Malcolm X was an effective leader because he had exceptional communication skills. These skills are viewed in his speech “By Any Means Necessary” and have been analyzed. The main goal of this speech was for blacks to figure out or to begin to figure out, what they can do to change the injustice, in order for blacks to gain things that
Martin Luther King Jr said,“We must learn to live together as brothers or perish together as fools”. In the late 1960s, racial tension was high, African Americans were not given the right to vote, the right to a fair education, and the right to a fair judgement. This then led to the separation of schools and the destruction of a normal livelihood. Dr.King and Malcolm X, two men in the face of oppression rose up to challenge the racial barrier, thus changing the world forever. Although Martin Luther King Jr. and Malcolm X seem to have mutual respect and an equal understanding of the inequality, their philosophies were quite different from each other.
Martin Luther King Jr. was one of the most influential leaders of his time and played a crucial role in the African-American Civil Rights movement. Luther was a charismatic leader who took a firm stand against the oppressive and racist regime of the United States (US), devoting much of his life towards uniting the segregated African-American community of the US. His efforts to consolidate and harmonise the US into one country for all is reflected in many of his writings and speeches spanning his career. As a leader of his people, King took the stand to take radical measures to overcome the false promises of the sovereign government that had been addressing the issues of racial segregation through unimplemented transparent laws that did nothing to change the grim realities of the society. Hence, King’s works always had the recurring theme of the unity and strength of combined willpower.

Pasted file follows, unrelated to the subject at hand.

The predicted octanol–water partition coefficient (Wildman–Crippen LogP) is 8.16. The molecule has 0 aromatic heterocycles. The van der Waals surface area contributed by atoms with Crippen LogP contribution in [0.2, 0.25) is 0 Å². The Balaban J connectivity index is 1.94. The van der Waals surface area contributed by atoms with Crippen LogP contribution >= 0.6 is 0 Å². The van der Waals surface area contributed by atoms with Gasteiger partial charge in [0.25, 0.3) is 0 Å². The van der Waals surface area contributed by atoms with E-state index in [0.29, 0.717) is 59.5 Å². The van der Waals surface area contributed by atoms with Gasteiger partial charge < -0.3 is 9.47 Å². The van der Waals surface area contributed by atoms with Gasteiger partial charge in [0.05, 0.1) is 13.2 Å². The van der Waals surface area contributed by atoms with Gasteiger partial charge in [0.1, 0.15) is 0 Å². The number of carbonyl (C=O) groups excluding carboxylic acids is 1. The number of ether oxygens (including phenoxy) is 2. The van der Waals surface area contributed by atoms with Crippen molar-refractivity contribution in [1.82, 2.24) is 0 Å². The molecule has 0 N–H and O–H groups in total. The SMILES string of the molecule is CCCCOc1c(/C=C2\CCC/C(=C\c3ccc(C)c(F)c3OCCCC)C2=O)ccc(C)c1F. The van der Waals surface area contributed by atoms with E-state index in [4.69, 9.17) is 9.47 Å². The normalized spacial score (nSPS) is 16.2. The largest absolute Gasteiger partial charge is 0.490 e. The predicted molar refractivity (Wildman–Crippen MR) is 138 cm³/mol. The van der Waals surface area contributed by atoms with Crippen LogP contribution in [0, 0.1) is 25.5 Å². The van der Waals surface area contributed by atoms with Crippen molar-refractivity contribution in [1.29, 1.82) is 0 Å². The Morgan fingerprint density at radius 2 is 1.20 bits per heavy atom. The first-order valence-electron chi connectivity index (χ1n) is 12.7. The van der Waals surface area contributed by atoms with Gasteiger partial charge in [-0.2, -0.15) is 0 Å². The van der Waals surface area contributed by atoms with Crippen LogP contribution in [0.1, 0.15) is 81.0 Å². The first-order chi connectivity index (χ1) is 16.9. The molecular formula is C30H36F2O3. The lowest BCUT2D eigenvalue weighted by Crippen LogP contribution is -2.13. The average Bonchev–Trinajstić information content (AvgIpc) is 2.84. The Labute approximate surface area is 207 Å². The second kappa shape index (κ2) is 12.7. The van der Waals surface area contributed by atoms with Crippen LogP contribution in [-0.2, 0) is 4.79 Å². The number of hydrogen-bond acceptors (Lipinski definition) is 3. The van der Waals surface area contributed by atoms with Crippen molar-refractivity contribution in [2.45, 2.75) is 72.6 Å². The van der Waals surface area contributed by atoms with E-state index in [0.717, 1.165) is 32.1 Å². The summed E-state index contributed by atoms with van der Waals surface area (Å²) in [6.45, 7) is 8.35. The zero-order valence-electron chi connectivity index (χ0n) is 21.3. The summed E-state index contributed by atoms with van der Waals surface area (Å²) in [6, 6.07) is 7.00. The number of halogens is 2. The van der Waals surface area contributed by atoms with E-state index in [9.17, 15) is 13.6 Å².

In America at the time The Ballot or the Bullet was given, segregation was still occurring. Malcolm X was a fighter for civil rights. In 1964 there was going to be a presidential election. Malcolm X was a civil rights leader and part of The Nation of Islam. He gave this speech on April third in order to talk about both the election and how African-American people should proceed in order to benefit from the election.
Malcolm X delivered a powerful speech on April 3, 1964 at the Congress of Racial Equality in Cleveland, Ohio. Black people in America came together to receive motivation to fight for equality. In this speech Malcolm X inspires black people to take a stance and fight for their civil rights. Malcolm X uses rhetorical techniques to persuade his audience to push for equality between races.
“…the ultimate weakness of violence… It doesn’t solve any problems” (Document J) King raised as a Christian believed that violence was the root of all the problems and if they fought with violence nothing would be achieved. He wanted his followers to protest peacefully to the white’s unruly actions for of his faith violence was never the answer. “…we cannot in all good conscience obey your unjust laws” (Document H) Stated by Martin Luther King in Stride toward Freedom, he wanted told the whites that the black community will revolt against the laws.
Malcolm X starts his speech by saying that all people of color should put their differences aside and focus on their shared problem of oppression. This strategy is most likely to appeal to the most people as possible by giving them a common uniting factor. Malcolm X then speaks of the need to either gain power through politics or brute force and emphasis the fact that it is a political year, increasing the urgency of dealing with the issue of segregation. He further emphasises the importance of his point by speaking of the power the African American population has because of the political division of the white Americans. Malcolm X advocates these strong messages but does not say that there necessarily needs to be violence, but rather reciprocal behavior, meaning treating nonviolence with nonviolence and violence with violence.